There are thousands of languages spoke all over the world, many more than you would believe in fact. However, the vast majority of these have very few speakers and are dying out. In the modern age, everyone is connected and the world’s biggest languages are the ones that everyone wants to learn, the ones that everyone wants to speak. Because of this, there is little interest in “niche” languages and they are dying out.
Britain is a great example of this. It is a tiny island and one where English dominates in many different dialects. However, there are many smaller languages such as Welsh, Gallic and even Cornish, all of which are spoken by very few people. The older generations try to teach these languages to the newer generations who speak English as a first language, but they are simply not interested. This is repeated all over, and it seems likely that in a few years the world’s biggest languages will become even more dominant than they already are.
This is one of the fastest growing languages in the world. It recently made its way onto this list and it seems inevitable that it will climb even higher in years to come, as the population of India and Pakistan grows.
There are 125 million speakers of Japanese, with only 1 million of those living outside of Japan. Japanese is not an easy language to learn and although Japan do business with many other countries, they are usually ones learning English, Spanish and other languages in order to communicate, as opposed to expecting others to learn Japanese.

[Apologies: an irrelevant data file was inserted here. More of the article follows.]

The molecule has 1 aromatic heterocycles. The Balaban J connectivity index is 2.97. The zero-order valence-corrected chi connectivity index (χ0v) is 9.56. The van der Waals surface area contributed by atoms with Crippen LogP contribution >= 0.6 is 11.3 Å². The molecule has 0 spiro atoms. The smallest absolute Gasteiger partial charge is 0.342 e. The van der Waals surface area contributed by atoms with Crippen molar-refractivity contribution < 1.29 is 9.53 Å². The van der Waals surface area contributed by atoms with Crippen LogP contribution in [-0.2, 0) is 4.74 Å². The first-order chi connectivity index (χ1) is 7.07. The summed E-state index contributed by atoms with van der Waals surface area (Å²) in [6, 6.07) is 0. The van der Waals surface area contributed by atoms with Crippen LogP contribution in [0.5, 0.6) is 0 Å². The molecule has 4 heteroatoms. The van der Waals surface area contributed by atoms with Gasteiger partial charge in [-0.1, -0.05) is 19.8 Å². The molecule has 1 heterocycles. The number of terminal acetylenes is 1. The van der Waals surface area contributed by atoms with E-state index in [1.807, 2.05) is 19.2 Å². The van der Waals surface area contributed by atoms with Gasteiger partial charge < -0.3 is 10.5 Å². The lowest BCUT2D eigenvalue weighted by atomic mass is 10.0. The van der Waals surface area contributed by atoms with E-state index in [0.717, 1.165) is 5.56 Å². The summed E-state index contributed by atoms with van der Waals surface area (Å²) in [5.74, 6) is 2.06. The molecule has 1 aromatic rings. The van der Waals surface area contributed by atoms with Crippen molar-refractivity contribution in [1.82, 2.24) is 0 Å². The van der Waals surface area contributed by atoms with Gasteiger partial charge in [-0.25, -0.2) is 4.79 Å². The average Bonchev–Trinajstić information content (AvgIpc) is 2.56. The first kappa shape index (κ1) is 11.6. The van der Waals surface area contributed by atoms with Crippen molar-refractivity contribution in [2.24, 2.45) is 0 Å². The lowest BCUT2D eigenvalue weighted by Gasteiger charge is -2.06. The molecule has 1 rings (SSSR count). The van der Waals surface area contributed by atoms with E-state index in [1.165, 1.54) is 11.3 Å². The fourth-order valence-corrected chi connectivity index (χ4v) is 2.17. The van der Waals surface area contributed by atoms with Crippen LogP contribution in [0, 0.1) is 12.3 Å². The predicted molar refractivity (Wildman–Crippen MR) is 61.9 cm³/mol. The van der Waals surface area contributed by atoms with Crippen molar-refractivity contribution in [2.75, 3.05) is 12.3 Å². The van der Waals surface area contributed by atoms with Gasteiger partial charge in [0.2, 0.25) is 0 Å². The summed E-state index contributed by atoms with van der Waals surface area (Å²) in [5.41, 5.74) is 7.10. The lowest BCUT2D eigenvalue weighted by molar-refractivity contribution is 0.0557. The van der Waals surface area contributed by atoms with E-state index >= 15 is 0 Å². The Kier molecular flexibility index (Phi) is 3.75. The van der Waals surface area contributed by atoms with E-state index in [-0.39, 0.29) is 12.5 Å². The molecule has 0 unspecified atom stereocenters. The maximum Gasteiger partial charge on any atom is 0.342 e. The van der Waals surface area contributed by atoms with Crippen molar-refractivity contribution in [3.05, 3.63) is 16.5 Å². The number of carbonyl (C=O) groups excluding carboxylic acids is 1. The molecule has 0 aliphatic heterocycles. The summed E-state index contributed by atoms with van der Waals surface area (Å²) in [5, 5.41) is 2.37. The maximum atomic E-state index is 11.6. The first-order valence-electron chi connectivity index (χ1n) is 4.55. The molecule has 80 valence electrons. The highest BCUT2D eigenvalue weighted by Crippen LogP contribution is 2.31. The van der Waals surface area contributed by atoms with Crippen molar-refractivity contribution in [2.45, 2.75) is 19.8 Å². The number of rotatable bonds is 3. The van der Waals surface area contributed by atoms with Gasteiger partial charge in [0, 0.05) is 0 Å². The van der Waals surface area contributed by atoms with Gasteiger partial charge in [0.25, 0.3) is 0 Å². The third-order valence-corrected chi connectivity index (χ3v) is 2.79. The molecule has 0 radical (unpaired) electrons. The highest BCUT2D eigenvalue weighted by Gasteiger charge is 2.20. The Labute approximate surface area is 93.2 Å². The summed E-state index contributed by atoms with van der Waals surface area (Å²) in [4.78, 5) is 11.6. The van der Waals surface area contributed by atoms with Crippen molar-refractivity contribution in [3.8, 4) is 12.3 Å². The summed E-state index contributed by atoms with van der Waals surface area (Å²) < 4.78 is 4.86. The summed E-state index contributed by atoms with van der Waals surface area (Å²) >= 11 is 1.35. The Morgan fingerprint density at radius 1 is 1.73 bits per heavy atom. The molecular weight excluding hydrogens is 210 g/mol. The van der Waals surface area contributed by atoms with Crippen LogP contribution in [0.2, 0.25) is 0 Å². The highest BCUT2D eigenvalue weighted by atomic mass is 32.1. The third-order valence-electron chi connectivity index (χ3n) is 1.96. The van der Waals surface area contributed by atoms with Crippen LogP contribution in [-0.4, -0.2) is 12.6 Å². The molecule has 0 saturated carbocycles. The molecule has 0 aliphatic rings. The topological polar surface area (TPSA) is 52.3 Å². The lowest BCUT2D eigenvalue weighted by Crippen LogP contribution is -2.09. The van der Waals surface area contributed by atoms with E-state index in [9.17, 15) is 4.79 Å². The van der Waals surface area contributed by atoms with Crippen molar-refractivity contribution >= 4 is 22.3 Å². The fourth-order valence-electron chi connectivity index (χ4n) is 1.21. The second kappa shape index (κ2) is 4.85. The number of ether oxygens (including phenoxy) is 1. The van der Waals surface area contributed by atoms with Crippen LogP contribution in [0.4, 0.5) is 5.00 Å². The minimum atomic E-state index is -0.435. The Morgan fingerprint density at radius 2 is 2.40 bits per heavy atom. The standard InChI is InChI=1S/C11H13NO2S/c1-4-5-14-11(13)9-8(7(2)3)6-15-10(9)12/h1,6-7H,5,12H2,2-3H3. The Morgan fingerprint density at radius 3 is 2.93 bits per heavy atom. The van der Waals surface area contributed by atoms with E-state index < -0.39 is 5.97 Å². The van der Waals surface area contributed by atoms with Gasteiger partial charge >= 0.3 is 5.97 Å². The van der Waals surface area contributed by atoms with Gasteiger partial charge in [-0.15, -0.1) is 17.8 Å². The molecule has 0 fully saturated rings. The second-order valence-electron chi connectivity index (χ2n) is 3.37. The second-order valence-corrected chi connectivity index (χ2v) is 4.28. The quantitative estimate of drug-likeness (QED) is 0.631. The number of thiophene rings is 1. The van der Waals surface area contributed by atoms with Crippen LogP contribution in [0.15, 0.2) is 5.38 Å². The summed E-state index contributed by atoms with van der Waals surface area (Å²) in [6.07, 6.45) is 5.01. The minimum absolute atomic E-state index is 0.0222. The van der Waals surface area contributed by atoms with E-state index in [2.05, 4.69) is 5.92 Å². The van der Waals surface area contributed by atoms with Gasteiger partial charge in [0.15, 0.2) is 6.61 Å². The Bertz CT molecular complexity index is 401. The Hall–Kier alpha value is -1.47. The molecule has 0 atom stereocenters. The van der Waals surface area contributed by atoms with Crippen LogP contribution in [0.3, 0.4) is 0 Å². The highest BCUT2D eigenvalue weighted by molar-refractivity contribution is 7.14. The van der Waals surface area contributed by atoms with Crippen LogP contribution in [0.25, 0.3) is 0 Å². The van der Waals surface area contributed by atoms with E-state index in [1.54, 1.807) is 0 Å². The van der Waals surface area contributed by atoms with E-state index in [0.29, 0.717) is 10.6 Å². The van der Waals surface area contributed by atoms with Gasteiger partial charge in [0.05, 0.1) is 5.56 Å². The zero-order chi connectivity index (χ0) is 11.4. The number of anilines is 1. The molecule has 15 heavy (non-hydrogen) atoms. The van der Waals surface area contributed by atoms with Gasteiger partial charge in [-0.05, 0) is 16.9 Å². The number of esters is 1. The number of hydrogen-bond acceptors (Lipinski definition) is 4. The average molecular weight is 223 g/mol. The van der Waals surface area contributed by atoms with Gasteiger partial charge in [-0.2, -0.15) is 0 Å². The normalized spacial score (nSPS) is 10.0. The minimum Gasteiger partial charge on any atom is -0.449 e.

Russia is vast, but a lot of the country is empty, devoid of life. There are still over 150 million speakers of this language though.
As the second most popular language in India, spoken throughout India and Bangladesh, Bengali has over 200 million speakers around the world, most of which live on the subcontinent.
The Portuguese used to own vast portions of the world, and that influence remains to this day. As well as being spoken in Portugal, it is also the official language of Brazil (where most of the speakers live) and some North African countries.
There are close to 300 million speakers of Arabic around the world. It is the official language of the Muslim world and as Arabic armies swept through large parts of Spain in the past, its history, culture and its language is also intertwined with the Spanish one.
The most common language in India, there are over 300 million speakers of Hindu and Urdu. These two languages are not the same, but they are very close and often go hand in hand.
English is spoken by around 360 million people. It originated in England and thanks to the British Empire and their occupation of countries such as the US, Australia and large parts of Africa, it is widespread. It is also the world’s most common second language and is spoken by more people in this way than any other language.
Like the Portuguese and the British, the Spanish owned large parts of the globe in antiquity, and their language spread as a result. As well as being spoken in Spain, it is also spoken in large parts of South America and Central America.
Spoken by close to a billion people, there are more people speaking Mandarin than any other language. The majority of those speak it as a first language and live in China, but it is becoming increasingly popular as a second language elsewhere.